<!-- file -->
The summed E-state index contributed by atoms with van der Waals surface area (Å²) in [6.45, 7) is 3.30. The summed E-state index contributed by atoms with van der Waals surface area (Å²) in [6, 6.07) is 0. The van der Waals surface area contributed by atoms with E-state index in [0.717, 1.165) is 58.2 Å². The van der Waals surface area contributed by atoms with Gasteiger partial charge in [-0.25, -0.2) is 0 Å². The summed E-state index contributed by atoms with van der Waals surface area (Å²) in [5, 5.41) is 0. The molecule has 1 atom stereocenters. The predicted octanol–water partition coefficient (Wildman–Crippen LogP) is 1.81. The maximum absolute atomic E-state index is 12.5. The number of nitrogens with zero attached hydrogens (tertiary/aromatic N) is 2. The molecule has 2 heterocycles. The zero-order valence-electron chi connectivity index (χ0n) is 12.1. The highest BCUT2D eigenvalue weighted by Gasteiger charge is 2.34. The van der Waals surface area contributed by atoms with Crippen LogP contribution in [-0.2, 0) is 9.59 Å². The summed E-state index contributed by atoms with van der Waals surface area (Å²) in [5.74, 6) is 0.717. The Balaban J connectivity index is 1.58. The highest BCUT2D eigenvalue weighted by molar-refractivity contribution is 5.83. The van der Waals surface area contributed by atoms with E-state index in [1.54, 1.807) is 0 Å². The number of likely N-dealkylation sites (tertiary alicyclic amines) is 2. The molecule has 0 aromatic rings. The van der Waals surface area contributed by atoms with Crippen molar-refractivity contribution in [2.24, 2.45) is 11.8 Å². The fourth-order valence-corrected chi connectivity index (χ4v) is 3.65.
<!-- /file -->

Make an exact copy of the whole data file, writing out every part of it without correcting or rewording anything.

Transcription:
The summed E-state index contributed by atoms with van der Waals surface area (Å²) in [6.45, 7) is 3.30. The summed E-state index contributed by atoms with van der Waals surface area (Å²) in [6, 6.07) is 0. The van der Waals surface area contributed by atoms with E-state index in [0.717, 1.165) is 58.2 Å². The van der Waals surface area contributed by atoms with Gasteiger partial charge in [-0.25, -0.2) is 0 Å². The summed E-state index contributed by atoms with van der Waals surface area (Å²) in [5, 5.41) is 0. The molecule has 1 atom stereocenters. The predicted octanol–water partition coefficient (Wildman–Crippen LogP) is 1.81. The maximum absolute atomic E-state index is 12.5. The number of nitrogens with zero attached hydrogens (tertiary/aromatic N) is 2. The molecule has 2 heterocycles. The zero-order valence-electron chi connectivity index (χ0n) is 12.1. The highest BCUT2D eigenvalue weighted by Gasteiger charge is 2.34. The van der Waals surface area contributed by atoms with Crippen LogP contribution in [-0.2, 0) is 9.59 Å². The summed E-state index contributed by atoms with van der Waals surface area (Å²) in [5.74, 6) is 0.717. The Balaban J connectivity index is 1.58. The highest BCUT2D eigenvalue weighted by molar-refractivity contribution is 5.83. The van der Waals surface area contributed by atoms with E-state index in [1.54, 1.807) is 0 Å². The number of likely N-dealkylation sites (tertiary alicyclic amines) is 2. The molecule has 0 aromatic rings. The van der Waals surface area contributed by atoms with Crippen molar-refractivity contribution in [2.24, 2.45) is 11.8 Å². The fourth-order valence-corrected chi connectivity index (χ4v) is 3.65.